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Scott G Winterton, Deseret News
A security gate at the South Valley Regional Airport in West Jordan is seen on Monday, March 20, 2017. City officials plan to complete a study over the next year for possible commercial expansion opportunities at the airport.

WEST JORDAN — The runways at the South Valley Regional Airport are familiar to Kim Rolfe, who was a licensed pilot before he took office as West Jordan's mayor.

But as Rolfe toured the airport Monday, he saw it as something more than a hub for hobbyists like himself.

Rolfe pictured the 6,000 acres of undeveloped land in West Jordan, and how the small airport within his city could be an economic tool — rather than an obstacle — to foster economic development in his city.

Instead of just 900 acres of Federal Aviation Administration regulated land, Rolfe sees a unique way to attract big-name businesses and "thousands" of jobs to West Jordan.

He sees it as a tool to attract high-tech companies, not unlike Facebook — a deal that fell through last year to West Jordan leaders' dismay amid controversy over an up-to $250 million tax break deal to lure the social media giant to the community's undeveloped west side.

Instead of a tax break, Rolfe sees a different way to attract corporate headliners: increased capacity for private and corporate jets — what he said would be a "huge asset" to big businesses — and perhaps more hotels near the airport and rental car services to make the airport more user-friendly for traveling executives.

"It could be an economic boon to us," Rolfe said.

But there's a catch.

Although the airport is located within West Jordan, it's owned and operated by Salt Lake City, which purchased the land decades ago to support its international airport, about 10 miles north.

West Jordan didn't have a seat at the table with Salt Lake City Airport Board members — that is, until last month.

A new bill passed by the Utah Legislature this year, HB453, requires cities that own airports in another municipality to give those respective municipalities a seat on the airport's advisory board.

But even before the bill was passed, Salt Lake City opened up two more slots on its board — one for West Jordan and the other for Tooele County, which hosts Salt Lake City's other regional airport, the Tooele Valley Airport.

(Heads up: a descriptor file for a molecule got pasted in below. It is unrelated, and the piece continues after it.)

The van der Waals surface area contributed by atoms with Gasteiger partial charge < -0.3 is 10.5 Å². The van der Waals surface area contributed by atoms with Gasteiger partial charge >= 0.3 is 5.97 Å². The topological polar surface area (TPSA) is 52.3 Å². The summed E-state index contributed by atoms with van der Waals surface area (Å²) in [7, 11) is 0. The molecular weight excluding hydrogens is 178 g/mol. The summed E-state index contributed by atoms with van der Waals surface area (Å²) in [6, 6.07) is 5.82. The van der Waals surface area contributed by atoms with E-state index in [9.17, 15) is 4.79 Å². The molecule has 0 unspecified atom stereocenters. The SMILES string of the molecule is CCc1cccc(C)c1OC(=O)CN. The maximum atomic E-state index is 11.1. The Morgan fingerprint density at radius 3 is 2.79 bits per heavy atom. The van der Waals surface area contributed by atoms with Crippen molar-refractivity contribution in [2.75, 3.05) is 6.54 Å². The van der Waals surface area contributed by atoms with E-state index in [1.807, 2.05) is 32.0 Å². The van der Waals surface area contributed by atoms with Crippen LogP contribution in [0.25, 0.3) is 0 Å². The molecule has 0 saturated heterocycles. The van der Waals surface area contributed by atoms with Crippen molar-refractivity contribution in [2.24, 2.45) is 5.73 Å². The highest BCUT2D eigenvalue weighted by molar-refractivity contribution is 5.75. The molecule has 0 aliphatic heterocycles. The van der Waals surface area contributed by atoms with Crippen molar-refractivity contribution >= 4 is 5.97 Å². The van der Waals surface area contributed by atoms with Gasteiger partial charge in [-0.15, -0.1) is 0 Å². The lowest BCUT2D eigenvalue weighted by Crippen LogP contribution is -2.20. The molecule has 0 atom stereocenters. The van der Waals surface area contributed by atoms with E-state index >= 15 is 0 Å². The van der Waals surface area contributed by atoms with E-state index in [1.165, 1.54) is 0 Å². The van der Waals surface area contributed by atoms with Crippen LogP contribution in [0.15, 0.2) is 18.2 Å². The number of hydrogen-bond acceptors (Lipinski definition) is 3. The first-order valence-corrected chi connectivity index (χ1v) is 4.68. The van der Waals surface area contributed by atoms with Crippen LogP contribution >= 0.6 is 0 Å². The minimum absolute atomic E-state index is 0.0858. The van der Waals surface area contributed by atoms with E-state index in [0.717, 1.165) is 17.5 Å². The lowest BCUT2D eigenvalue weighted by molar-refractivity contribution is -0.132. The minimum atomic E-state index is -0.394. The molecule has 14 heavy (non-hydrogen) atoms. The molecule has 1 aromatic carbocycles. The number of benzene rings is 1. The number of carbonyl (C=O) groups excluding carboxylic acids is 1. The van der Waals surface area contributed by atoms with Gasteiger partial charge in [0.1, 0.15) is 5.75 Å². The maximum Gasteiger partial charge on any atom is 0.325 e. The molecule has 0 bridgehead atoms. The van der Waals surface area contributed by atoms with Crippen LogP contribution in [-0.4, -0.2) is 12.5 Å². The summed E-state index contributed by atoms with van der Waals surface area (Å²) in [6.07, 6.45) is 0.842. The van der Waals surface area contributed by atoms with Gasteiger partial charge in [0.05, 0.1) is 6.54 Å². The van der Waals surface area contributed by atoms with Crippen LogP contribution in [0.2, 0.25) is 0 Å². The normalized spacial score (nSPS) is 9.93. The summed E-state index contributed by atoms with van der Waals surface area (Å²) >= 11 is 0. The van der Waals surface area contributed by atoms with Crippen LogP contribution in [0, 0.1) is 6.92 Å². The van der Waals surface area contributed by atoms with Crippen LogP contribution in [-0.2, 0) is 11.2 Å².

Although the new law would set into stone the requirement, Salt Lake City officials figured why wait to start carrying out its aim, which was to increase collaboration between West Jordan, Tooele County and Salt Lake City, said the bill's sponsor, Rep. Kim Coleman, R-West Jordan.

"There historically hasn't been a lot of cooperation between the cities," Coleman said, so the spirit of the new legislation was "to bring everybody together."

As the Salt Lake City International Airport is receiving billions for expansion, Rolfe said "it's an exciting time" for West Jordan, too, especially now that the city must take every opportunity it can to maximize its economic development opportunities as land across the Wasatch Front becomes increasingly scarce.

"When I used to have my planes out here, we didn't have the seat at the table," he said. "We have a seat now. I'm really excited. I look forward to a really bright future."

And after just one month on the board, Rolfe is already seeing progress.

The Salt Lake City Airport Board voted last week to budget $4 million to add up to 28 new hangars in 2018 to the South Valley Regional Airport, which currently houses 155 hangars.

That would mean "a big addition" to the airport to increase corporate traffic, Rolfe said.

The money still needs to be approved by Salt Lake City's mayor and council.

Rolfe said his city is already "actively pursuing" high-tech businesses that have expressed interest in having space at a regional airport.

While he doesn't foresee any large passenger planes ever landing on South Valley's runways, he does expect increased corporate traffic to come with the hangar space.

But West Jordan isn't the only municipality seeing opportunity where planes fly.

Tooele County Commissioner Wade Bitner, who has also been appointed to the airport board, said Tooele County is expected to grow by 100,000 people in the next 20 to 25 years, meaning "whether we like it or not, we are changing from rural to somewhat urban."

With that growth, Bitner also sees the Tooele Valley Airport as a tool to foster economic growth — but first it'll need the basics that the West Jordan airport already enjoys.

For example, the Tooele Valley Airport doesn't have sewer hookups, so its visitors or businesses — like Skydive Utah — have to use portable toilets.

Tooele County officials hope their representation on the Salt Lake Airport Board will help bring water lines to the airport and foster more room for growth and more corporate appeal.

"It would be a win-win situation," Bitner said.

Tooele County Commissioner Shawn Milne said conversations with Salt Lake City haven't made any traction in recent years, so he hopes board representation will improve that cooperation.

Mayor Jackie Biskupski spokesman Matthew Rojas said the mayor's office is "completely supportive" of the airport board's new appointees and working with city and county leaders to help achieve their goals.

"We want to be good neighbors to West Jordan and Tooele County," Rojas said. "We recognize they should have a say, and we're very supportive of the city and county getting involved to work with Salt Lake City to really utilize these two airports."